As reported by Bill Dedman, Phillipe Sands, and Jane Mayer, Gelles objected to the “harsh” interrogation tactics being used at Guantanamo. In particular, he strenuously objected to the plans to “reverse engineer” the tactics used by the military’s Survival, Evasion, Resistance, and Escape (SERE) program to inculcate strategies for resistance to torture in US service members at high risk for capture.

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No Place to Hide: Torture, Psychologists, and the APA

Roy Eidelson

The role that psychologists and the American Psychological Association (APA) have played in the context of detainee abuse and torture is a pressing concern for the profession of psychology and for everyone committed to human rights.

There are now many excellent resources available for those interested in learning more and taking action–including carefully researched articles and books, exceptional documentaries, and an increasing number of publicly available official documents.

My 10-minute video above–“No Place to Hide: Torture, Psychologists, and the APA”–provides a brief, timely overview of what has unfolded over the past several years and where things stand today. I extend my thanks to colleagues who have shared their insights and expertise with me.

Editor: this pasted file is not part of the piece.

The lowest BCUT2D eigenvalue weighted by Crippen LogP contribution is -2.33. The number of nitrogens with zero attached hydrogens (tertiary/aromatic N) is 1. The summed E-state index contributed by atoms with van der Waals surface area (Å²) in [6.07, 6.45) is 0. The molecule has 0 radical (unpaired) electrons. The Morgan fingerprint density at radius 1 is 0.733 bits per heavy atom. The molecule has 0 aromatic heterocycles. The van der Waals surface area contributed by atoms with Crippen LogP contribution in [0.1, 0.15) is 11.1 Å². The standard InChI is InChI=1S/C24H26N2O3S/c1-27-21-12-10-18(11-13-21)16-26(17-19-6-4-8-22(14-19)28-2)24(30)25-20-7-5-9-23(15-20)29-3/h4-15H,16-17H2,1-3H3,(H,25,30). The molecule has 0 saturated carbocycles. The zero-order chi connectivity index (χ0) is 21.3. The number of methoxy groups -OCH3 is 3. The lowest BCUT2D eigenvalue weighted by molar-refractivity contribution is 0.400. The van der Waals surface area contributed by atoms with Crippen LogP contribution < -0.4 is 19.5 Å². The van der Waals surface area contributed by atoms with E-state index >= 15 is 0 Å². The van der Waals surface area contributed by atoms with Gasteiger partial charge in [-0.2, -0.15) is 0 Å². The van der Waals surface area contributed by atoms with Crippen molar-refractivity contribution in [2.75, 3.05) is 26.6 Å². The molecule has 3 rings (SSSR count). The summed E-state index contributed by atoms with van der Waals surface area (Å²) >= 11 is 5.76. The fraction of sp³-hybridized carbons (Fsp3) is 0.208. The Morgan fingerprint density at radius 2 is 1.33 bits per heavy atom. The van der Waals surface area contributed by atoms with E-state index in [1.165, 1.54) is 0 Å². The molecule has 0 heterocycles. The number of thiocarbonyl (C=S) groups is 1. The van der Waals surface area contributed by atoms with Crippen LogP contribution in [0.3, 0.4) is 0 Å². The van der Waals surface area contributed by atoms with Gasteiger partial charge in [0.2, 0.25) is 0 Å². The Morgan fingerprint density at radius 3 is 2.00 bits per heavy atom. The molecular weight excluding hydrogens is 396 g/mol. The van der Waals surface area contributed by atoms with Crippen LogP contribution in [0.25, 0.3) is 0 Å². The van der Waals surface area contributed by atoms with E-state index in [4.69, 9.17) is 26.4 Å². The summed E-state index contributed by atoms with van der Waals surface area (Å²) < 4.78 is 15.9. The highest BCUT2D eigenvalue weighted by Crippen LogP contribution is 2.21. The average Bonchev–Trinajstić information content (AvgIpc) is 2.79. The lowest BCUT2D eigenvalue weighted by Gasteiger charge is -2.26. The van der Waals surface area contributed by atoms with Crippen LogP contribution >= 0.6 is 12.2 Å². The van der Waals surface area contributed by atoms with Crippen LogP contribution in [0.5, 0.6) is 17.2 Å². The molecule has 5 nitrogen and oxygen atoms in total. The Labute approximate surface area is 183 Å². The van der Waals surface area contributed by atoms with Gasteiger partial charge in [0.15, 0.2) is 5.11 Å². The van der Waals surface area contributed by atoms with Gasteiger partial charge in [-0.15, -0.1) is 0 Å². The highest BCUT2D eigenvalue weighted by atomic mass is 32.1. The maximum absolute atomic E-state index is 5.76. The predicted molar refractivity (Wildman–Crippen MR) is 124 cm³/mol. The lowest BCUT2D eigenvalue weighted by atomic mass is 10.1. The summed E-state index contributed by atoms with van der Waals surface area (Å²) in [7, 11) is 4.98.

The video is also available on YouTube at http://www.youtube.com/watch?v=o84RE-9023U.

PsySR president-elect Roy Eidelson is a clinical psychologist and the president of Eidelson Consulting, where he studies, writes about, and consults on the role of psychological issues in political, organizational, and group conflict settings. Roy can be reached at roy@eidelsonconsulting.com and he welcomes your reactions.

APA Ethics Policy-Maker Endorses Torture

Stephen Soldz

interrogationLast week NPR broadcast a story in which former military SERE psychologist Bryce Lefever openly endorsed US torture, saying it was a “natural” reaction of SERE psychologists to hearing their country was attacked by terrorists. In the piece, Lefever makes clear that, in his opinion, he is only stating publicly what virtually all military psychologists thought.

Lefever explicitly renounces the quaint psychologist ethics code with its “Do No Harm” standard. If causing pain will reduce the total harm in the world, then it is the only ethical way to go, Lefever told NPR listeners.

Lefever’s ethical attitudes are especially interesting as he was a member of the American Psychological Association’s task force on Psychological Ethics and National Security.